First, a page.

I was shocked to finally find a Prosecco I could taste without physically making me ill. I have had a few in the past, but this one is the best of the bunch, for now. I am talking about the 2020 Bartenura Prosecco Rose, solid if this is your kind of wine. For me, there is no better QPR WINNER or bubbly, for the price, than the Yarden and Gilgal (AKA Gamla) wines.
Talking about Yarden, the 2019 Golan Heights Winery Riesling is nice, not my cup of tea, but for those with a sweeter tooth than mine – BUY THIS or the Pacifica Riesling.
The same can be said for the 2020 Sheldrake Point Gewurztraminer. I liked the 2020 Sheldrake Point Riesling and scored it a WINNER, the Gewurztraminer is not as good, but that is fine, this is another wine made for those with a sweeter tooth.
The shocker for me, in my previous tastings at home, was the 2020 Unorthodox Sauvignon Blanc! Look, I have had their wines for years, and they have all made me unhappy. This is, honestly, the first Unorthodox wines, of any sort, that I have liked. Solid deal.
The rest of the good to great QPR wines are all Cali. There were three more wines from 2016 and 2018 at Hagafen that I liked but not as much as the ones above. The 2016 Hagafen Merlot, Prix, Reserve, 2016 Hagafen Cabernet Sauvignon, Prix, Reserve, MJT, and 2018 Hagafen Merlot, are nice enough wines. They lack complexity and tug to make me more interested.
Wines that are either good but too expensive or average (AKA EVEN):
The only wine I wanted to highlight is the 2019 Hajdu Montepulciano. It is a lovely wine that while I enjoyed it is just too expensive for the value.
Wines that are either OK but far too expensive or bad wines (AKA BAD):
I wanted to highlight the 2019 Covenant Cabernet Sauvignon and the 2019 Covenant Chardonnay, Lavan. They are nice enough wines but not like the days of old, and expensive. The same idea can be said for the 2017 Hagafen Chardonnay, Prix.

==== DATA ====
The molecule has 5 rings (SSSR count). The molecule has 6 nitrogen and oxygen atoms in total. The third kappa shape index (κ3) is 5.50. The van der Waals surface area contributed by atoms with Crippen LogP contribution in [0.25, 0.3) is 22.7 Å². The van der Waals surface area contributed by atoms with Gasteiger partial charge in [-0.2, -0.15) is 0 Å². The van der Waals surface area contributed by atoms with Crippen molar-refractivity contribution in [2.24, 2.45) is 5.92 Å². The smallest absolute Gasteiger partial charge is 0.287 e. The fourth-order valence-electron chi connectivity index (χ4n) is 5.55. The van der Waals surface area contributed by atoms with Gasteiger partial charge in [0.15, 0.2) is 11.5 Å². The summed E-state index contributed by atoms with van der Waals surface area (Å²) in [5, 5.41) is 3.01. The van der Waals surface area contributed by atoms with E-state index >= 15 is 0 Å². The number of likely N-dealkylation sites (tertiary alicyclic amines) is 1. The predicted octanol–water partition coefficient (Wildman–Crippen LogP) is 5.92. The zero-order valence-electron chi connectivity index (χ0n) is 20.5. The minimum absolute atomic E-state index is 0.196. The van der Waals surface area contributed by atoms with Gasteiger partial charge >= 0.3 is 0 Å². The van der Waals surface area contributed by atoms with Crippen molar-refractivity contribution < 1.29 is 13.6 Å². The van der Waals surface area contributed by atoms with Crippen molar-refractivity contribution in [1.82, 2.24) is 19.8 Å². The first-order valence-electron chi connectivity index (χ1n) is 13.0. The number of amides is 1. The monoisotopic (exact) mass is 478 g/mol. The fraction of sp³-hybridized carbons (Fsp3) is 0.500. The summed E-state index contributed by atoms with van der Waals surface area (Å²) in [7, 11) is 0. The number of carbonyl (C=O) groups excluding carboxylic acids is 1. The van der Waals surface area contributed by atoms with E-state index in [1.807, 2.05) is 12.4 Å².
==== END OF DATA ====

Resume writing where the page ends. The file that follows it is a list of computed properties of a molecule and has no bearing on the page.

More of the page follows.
There are also, many duds to losers and I will just leave you to peruse the names and scores down below.
The wine notes follow below – the explanation of my “scores” can be found here:
2017 Elvi Wines Clos Mesorah – Score: 94 (QPR: WINNER)
This is a super elegant, floral, and feminine wine, bravo!! The nose on this wine is beautiful, showing floral notes of violet, white flowers, with blueberry, black fruit, smoke, roasted duck, earth, and loads of smoke, dirt, and loam. The mouth on this full-bodied wine is so elegant, layered, concentrated, earthy, fruity, smoky, and richly extracted, with boysenberry, blackberry, dark cherry, plum, smoke, earth, loam, and lovely sweet cedar, with green notes, sweet tobacco, sweet basil, and lovely acid. The finish is long, green, with draping elegant tannin, sweet smoking tobacco, dark chocolate, white pepper, and anise. Bravo!! Drink from 2025 until 2035. (tasted April 2021)
2019 Terra di Seta Chianti Classico – Score: 92+ (QPR: WINNER)
The nose on this wine is lovely, with ripe notes, which is classic for a Chianti so young, with classic notes of burnt rubber, balsamic vinegar, rich smoke, incredible mineral, dark red fruit, menthol, and roasted animal, with loads of roasted herbs. The mouth on this medium-bodied wine is lovely, richly extracted ripe, and layered, with incredible acidity, this has to be the highest acid we have ever tasted on Terra di Seta wines, the body is lighter than previous vintages, with incredibly ripe fruit, at the start, but the crazy acidity makes it work, with dark plum, rich ripe cherry, menthol galore, with incredible minerality, showing saline, rocks, charcoal, with light tannins, showing beautiful mouthfeel but after a short time the mouthfeel goes thin and the fruit-focus is gone, this is a strange wine indeed! The finish is a bit short, with lovely smoke, mineral, dark chocolate-covered espresso, with more dried herbs, oregano, and dried mint. Drink by 2027. I am surprised by this wine, I will need to see where this goes, for now, I like it, and I will buy more, but it may not be for long holding.
OK, so that was the notes after opening the bottle and tasting. The next day – the wine evolved into the classic wine we all take for granted! Now the nose is intoxicating, the ripeness has calmed down greatly, as I expected, but now the nose is dominated by lovely dried porcini mushrooms, dense fruit, menthol, smoke, roasted duck, and soya sauce galore, wow what a nose!! The mouth has evolved beautifully, and while the tannins are still gentler than in previous vintages the wine is lush, plush, and mouth-filling, the hole or shortness is gone, and now it is everything I want in a wine, though the weight has not filled out and I think this is just a lighter wine but the tannins are draping and mouth-filling, elegance is clear and the wine is lovely. This is a wine that can be enjoyed earlier than previous vintages, the minerality on this one is off the charts! 2018 is richer and fuller, while 2019 is more elegant, simply stated. Bravo!! Drink from 2022 until 2029, if you want it now, decant for 5 hours or take a glass, close it and enjoy it the next day. (tasted April 2021)
2019 Cantina del Redi Pleos Toscana Sangiovese – Score: 91+ (QPR: WINNER)